It is fascinating to 알바사이트 envision what the next decade holds for women, and consider which female-dominated occupations are going to be on that list in 2030. More companies are seeing the value in having more women in the C-suite, and are showing they can make headway in achieving gender diversity. Today, 87% of companies are strongly committed to gender diversity, up from 56% in 2012, the first time McKinsey & Company conducted a similar survey about womens status in the workplace.

Below are the top five jobs with the biggest gender wage gaps, insights on why men are valued more, and actions women can take. Zippia, the popular job-search website, has analyzed data from the Bureau of Labor Statistics and American Community Survey to find out how much men and women earn across all of America. Below are the 10 states with the largest and smallest gender pay gaps.

The survey found that men and women rated the same characteristics for jobs at nearly the same rates. About the same shares of men (30%) and women (35%) rank having a good benefits package as the most important factor to them in evaluating jobs. Similar shares of men and women rate it as extremely important to have a job that offers opportunities to advance (25% for men, 22% for women) or pay well (18% for men and women).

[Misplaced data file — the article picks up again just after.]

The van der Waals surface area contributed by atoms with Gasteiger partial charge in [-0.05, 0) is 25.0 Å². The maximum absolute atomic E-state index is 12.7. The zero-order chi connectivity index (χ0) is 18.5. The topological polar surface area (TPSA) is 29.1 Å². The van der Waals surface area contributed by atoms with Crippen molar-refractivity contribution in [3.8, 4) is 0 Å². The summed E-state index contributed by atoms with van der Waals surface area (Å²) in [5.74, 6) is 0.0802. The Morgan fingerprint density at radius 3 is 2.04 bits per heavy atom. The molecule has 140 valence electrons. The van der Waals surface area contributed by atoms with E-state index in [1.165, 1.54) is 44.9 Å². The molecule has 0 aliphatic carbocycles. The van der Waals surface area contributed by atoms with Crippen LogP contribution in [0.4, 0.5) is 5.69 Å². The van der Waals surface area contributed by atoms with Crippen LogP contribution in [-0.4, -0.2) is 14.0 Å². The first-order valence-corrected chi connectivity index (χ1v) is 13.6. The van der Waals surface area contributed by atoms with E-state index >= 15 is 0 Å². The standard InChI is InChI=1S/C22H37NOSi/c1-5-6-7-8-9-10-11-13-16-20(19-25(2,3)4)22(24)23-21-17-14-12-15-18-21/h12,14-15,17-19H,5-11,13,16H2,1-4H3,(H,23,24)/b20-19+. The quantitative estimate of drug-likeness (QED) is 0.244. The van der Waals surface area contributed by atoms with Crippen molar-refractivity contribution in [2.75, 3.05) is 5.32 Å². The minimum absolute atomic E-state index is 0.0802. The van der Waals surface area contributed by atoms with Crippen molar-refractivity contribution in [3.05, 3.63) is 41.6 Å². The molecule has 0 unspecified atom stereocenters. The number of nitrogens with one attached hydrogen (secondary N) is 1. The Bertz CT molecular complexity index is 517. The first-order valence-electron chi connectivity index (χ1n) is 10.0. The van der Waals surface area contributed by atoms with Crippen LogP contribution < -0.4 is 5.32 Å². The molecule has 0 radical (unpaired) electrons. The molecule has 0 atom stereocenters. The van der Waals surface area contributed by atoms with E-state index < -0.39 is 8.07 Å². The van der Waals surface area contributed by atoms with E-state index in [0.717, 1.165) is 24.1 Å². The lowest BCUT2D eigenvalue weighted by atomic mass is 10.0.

Women are more likely than men to say having a job that helps the community is extremely important to them (24% vs. 19%). For instance, roughly half of Millennial men (48%) and women (52%) say having a job that they like doing is extremely important to them. Millennial women are especially more likely than men across generations to say having a job that helps the community is extremely important to them (29% of Millennial women, compared with 19% of Millennial and Generation X men, and 17% of Boomer men).

It is no secret that women are far less likely than men to get hired for jobs, even when candidates have exactly the same qualifications. If women observe this happening in their own workplaces, it makes sense they would be less likely to apply for jobs they are unqualified for. Even though women are earning higher college degrees than men, and they have been for decades, they are still less likely to get hired in entry-level jobs.